Tanzania’s earnings from agencies raises concern among EAC partners

Tanzania’s benefits from the five organs of the EAC that it hosts
Tanzania's earnings from agencies raises concern among EAC partners

The East African Community has announced the need to redress the lop-sided gains that Tanzania receives from hosting most of the trading bloc’s agencies. The highest of this being Dar es Salaam’s 73 per cent earnings from the $31.5 million annual average budget of the organs.

Tanzania’s benefits from the five organs of the EAC that it hosts. They are the EAC Secretariat, the East African Court of Justice, the East African Legislative Assembly, the East African Kiswahili Commission, and the Competition Authority.

Tanzania also gains monetarily from local employment, rent income and supplies.

Aime Uwase, the EAC principal planning and research officer said that “the earnings by Tanzania is the percentage of gains from hosting EAC organs and institutions only. It does not include gains from trade where Kenya benefits most.”

READ: EAC intra-trade to grow by implementing joint policies

Uganda hosts the East African Development Bank, the Lake Victoria Fisheries Organization, the Inter-University Council of East Africa, and the Safety Oversight Agency.

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Kenya hosts the Lake Victoria Basin Commission, Rwanda, the East African Science and Technology Commission, while Burundi hosts the EAC Health Research Commission.

All EAC partner states contribute equally to the bloc’s budget through annual subscriptions.

A new report by the EAC regional bloc secretariat revealed that Tanzania earns $23 million from hosting five of the seven EAC organs, much more than the other partner countries.

The draft report, which is yet to be approved and adopted, proposes a review of the formula for equitable sharing of costs and benefits. 

The report also states that Kenya gains the most from trade within the EAC, earning $38 million annually, followed by Uganda earning $22 million, and Tanzania, which earns $15 million.

READ: Ethiopia becomes East Africa’s largest FDI recipient

The draft report said that “given the current reality and lessons from the former EAC community which collapsed mainly as a result of unequal share of benefits, there is a need to share the costs and benefits in a fair and equitable manner for sustainability of the EAC Community which generates far more benefits than the costs.”

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However, Rwanda, Burundi and South Sudan make net losses from trading with the region, according to the draft report titled “Equitable Sharing of Benefits and Costs of EAC Integration Process.”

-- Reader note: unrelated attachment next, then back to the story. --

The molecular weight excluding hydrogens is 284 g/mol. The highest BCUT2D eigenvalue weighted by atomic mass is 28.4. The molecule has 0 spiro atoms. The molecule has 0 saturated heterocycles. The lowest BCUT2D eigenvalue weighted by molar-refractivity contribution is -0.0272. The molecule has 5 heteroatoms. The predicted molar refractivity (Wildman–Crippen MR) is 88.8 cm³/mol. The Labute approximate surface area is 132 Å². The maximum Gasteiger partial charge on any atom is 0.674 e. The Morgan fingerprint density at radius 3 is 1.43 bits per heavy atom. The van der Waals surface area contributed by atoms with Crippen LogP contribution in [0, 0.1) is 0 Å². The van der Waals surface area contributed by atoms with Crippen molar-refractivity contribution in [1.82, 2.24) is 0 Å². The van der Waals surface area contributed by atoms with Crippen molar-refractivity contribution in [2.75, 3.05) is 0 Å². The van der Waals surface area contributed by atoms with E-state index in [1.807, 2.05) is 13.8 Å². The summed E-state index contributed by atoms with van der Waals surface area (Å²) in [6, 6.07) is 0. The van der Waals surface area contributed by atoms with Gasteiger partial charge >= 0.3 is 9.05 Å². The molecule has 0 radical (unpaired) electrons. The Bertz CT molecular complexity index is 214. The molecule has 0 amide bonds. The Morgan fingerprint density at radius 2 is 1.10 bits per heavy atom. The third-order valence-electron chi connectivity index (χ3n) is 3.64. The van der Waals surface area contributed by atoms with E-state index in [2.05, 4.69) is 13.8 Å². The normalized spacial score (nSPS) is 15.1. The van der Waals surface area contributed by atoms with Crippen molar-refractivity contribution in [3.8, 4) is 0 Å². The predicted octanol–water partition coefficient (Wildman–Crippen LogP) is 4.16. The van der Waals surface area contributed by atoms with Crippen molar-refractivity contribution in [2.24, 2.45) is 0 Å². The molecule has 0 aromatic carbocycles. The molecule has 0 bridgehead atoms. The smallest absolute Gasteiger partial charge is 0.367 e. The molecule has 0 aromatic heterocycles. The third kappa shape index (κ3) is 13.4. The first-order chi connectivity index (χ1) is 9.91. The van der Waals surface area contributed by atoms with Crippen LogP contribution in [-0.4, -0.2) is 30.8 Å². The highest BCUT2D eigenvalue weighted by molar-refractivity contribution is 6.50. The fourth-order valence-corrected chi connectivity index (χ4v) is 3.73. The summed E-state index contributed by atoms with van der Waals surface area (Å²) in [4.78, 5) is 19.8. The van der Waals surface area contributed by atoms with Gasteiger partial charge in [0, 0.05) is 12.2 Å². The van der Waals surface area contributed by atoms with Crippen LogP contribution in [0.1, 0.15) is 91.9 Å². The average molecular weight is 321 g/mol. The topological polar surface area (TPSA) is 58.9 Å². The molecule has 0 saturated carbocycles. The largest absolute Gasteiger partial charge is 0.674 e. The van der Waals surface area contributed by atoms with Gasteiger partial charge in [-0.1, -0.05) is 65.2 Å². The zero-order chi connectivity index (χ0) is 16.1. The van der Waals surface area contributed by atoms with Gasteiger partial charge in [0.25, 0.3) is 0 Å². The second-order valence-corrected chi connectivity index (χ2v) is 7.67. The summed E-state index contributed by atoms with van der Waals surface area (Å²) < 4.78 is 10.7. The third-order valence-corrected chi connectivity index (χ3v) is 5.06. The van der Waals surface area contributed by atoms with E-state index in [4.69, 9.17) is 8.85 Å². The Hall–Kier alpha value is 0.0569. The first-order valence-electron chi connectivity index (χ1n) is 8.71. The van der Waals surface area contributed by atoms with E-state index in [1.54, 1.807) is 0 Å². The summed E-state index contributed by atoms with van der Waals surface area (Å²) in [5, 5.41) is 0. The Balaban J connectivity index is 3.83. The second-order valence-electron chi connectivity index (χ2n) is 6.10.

It further stated that provisions in the EAC Treaty such as equal contribution to the EAC budget “may no longer be sustainable given the huge differences in population size and GDP of partner states.

The EAC, initially made up of Tanzania, Kenya and Uganda, broke up in 1977 after the then-socialist Tanzania, complained that capitalist Kenya was benefiting more than the other two partners.

Other issues that caused the collapse included Kenya’s demand for more seats than Uganda and Tanzania in decision-making organs and disagreements with Ugandan dictator Idi Amin who demanded that Tanzania as a member state of the EAC should not harbour forces fighting to topple his government.

READ: Inflation, oil price threaten East African currencies

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The disparate economic systems of socialism in Tanzania and capitalism in Kenya also contributed to the fall.

The report observes that regional integration, by its very nature, creates imbalances in gains if partner states do not take effective measures to maximize the prospective and potential benefits and minimize costs.

The overall objective of the study was to assess whether there is equitable sharing of costs and benefits of the EAC integration so far, and provide a remedial mechanism where possible.

The study suggested that EAC institutions and organs allocate jobs equitably and sustainably as per the treaty’s provisions as integration deepens.

The study also suggested that job distribution should be proportional to partner states’ contribution to the EAC budget.


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